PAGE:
Learning to play chess is mind-numbingly hard. And I don’t mean that in a facetious way – it literally is incredibly exhausting mentally. I have a hard time keeping track of where all my pieces are and where they have the potential of moving to, let alone anticipating my husband Tavis’ every move and how he is preparing to take out my pieces.
When we sat down to play our second game this past Saturday, I was prepared to just go with the flow and make moves and see what happens. I was still incredibly intimidated by the fact that Tavis is an expert compared to me, but I was slightly bolstered by the terms of our chess-playing arrangement. You may recall the terms that I outlined in the beginning: every time I lose a game of chess, Tavis will remove a piece from his chess set and play the next game “one man down” so to speak. We’ll keep playing this way until I win a game, after which he’ll begin replacing his lost players. Seeing as this was our second game and he said I could choose which piece he’d have to play without, I chose to eject his Queen.
He admitted multiple times throughout the game this was very new territory for him; he’s never played chess without his entire army at his disposal. This made me feel like I had the potential to win, until after the game when he said he thought that this new way of playing may make him into an even better chess player.
But I’m getting ahead of myself. Without his Queen to help him out, I must admit that there were a couple of times I deluded myself into thinking I could possibly win. This is ludicrous purely because I just don’t have the capacity to think multiple moves ahead yet, which seems to be exactly how Tavis thinks. If I’m supposed to beat him, then I have to beat him at his own game, no?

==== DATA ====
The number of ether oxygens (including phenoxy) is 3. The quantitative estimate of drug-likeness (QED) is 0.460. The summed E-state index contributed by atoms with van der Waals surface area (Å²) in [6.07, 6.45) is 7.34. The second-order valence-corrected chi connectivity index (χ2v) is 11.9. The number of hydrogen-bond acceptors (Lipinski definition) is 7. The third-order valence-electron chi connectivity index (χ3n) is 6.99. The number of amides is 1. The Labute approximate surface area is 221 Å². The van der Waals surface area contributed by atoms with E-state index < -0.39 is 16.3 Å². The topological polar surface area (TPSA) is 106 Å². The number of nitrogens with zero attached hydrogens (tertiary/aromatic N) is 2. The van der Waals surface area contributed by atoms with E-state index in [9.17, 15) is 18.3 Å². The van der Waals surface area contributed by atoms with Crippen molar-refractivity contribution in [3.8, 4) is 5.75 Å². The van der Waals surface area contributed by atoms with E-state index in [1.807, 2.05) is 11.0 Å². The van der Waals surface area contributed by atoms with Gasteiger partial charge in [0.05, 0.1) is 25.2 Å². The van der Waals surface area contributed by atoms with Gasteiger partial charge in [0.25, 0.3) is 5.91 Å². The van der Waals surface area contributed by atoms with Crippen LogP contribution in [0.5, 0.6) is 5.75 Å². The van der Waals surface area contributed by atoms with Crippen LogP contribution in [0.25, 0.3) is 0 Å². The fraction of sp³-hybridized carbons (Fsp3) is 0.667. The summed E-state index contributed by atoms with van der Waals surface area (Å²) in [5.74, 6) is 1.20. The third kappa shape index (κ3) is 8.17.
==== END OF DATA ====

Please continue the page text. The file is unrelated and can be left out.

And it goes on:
Of course I lost, but not nearly as quickly as the first time, and I feel like I’m getting better acquainted with the possibilities of all my pieces on the board. I’m also getting lots of valuable tips about special moves like “castling” and “en passant.” And I was able to get a lot of my pieces in play before the end.
I wasn’t nearly as frustrated this time, that’s for sure. I think I was more mentally prepared for how challenging and intimidating it would be. But I did end up with a massive headache, so perhaps playing in the evening after a long day outside isn’t the best idea!
The biggest change between last game and this one is that I’m actually excited and looking forward to playing again! Go figure!
Have you ever played chess? Did it give you a headache too?